By George Psyllides
A RUSSIAN journalist held in Cyprus on an international arrest warrant issued by Russia is being persecuted because of his political beliefs, his lawyer said on Wednesday, and he must be sent back to Lithuania, his first point of entry into the European Union.
Nekrasov, a young Russian opposition journalist, was arrested at Larnaca airport on July 15 after his arrival from Lithuania.
He came to the island for a short holiday not knowing there was an international arrest warrant against him.
Nekrasov, who has applied for asylum, is due to appear in court on August 13, when a judge will begin considering Russia’s extradition request.
However, his lawyer, Nicoletta Charalambidou, said that Cyprus was obliged to implement the Dublin Regulation, which establishes the member state responsible for the examination of the asylum application.
The criteria for establishing responsibility run, in hierarchical order, from family considerations, to recent possession of visa or residence permit in a member state, to whether the applicant has entered EU irregularly, or regularly.
“We think the application must be examined by Lithuania,” she told the Cyprus Mail.
Though Nekrasov had not applied for asylum in Lithuania, that country had granted him a residence permit for a year and he was planning to apply for asylum.
Cyprus must now inform the Lithuanian authorities that the journalist was their responsibility, his lawyer said.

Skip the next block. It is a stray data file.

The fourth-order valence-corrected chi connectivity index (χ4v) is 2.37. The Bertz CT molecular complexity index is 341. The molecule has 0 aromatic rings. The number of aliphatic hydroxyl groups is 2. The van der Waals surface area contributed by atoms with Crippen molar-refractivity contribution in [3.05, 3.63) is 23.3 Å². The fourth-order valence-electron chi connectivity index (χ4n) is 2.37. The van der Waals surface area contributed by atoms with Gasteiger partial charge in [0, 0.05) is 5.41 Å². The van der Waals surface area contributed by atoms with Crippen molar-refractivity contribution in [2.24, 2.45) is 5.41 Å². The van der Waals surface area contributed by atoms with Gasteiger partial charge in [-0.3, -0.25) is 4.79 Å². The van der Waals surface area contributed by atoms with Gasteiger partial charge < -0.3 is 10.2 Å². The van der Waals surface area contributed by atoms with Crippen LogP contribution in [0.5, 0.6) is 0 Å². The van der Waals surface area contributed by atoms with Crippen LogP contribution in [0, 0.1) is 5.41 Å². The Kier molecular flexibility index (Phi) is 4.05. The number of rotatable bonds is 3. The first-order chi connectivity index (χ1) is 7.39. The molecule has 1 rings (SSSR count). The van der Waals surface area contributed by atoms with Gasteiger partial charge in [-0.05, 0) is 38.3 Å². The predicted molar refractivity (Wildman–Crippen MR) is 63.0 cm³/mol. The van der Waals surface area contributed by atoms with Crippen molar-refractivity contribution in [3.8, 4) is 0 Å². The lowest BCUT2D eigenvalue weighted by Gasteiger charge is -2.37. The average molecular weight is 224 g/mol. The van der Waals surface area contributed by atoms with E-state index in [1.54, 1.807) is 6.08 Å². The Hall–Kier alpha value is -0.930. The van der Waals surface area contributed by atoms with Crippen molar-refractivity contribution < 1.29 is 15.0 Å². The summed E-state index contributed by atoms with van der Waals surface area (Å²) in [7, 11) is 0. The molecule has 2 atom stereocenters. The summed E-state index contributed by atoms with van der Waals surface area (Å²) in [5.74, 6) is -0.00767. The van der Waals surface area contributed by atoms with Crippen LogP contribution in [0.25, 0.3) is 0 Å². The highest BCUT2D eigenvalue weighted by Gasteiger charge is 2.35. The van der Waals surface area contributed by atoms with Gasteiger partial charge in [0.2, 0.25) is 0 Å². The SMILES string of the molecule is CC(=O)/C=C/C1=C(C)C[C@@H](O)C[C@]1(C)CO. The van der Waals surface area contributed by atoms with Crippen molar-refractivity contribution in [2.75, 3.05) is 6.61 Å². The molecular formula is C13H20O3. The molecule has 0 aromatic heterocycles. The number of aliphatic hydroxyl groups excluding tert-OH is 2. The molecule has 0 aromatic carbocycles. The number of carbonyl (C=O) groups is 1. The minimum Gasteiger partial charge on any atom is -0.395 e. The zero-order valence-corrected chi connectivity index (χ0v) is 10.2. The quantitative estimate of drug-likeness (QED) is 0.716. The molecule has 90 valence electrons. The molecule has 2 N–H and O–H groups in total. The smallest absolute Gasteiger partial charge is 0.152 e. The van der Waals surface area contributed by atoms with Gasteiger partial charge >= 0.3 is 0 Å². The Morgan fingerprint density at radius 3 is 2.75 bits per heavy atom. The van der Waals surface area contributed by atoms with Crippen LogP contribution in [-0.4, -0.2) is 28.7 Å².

Charalambidou spoke to Nekrasov on Wednesday and she said she had been told that the asylum service was scheduled to meet him on Thursday.
She said she was in touch with his lawyers in Russia.
“We think there is no case against him,” she said. “He is persecuted because of his political beliefs.”
Reporters Without Borders have called for Nekrasov’s immediate release, saying he faced a possible 15-year jail sentence if extradited to Russia.
Nekrasov fled his home town in the Russian Urals in March, to escape imminent imprisonment in connection with his journalism and activism.
Reporters Without Borders said Nekrasov, from Izhevsk, the capital of the Udmurt Republic, was constantly hounded by authorities for his activities, which included a campaign to defend the rights of workers at the Izhmash factory.
The CEO of the factory filed a complaint accusing him of blackmail and extortion in 2013, at a time when he was writing about the workers’ demands.
He was initially questioned as a witness, but the FSB, the federal security service, placed him in police custody and tried to extract a confession, Reporters said.
As a result, he was now facing up to 15 years in prison.
In February, he was fined 30,000 roubles (€450) on a criminal defamation charge for linking a local official in the ruling United Russia party to a person of the same name with assets in the United States.
Fearing that this conviction would be used as an aggravating circumstance in the other case, Nekrasov fled the country.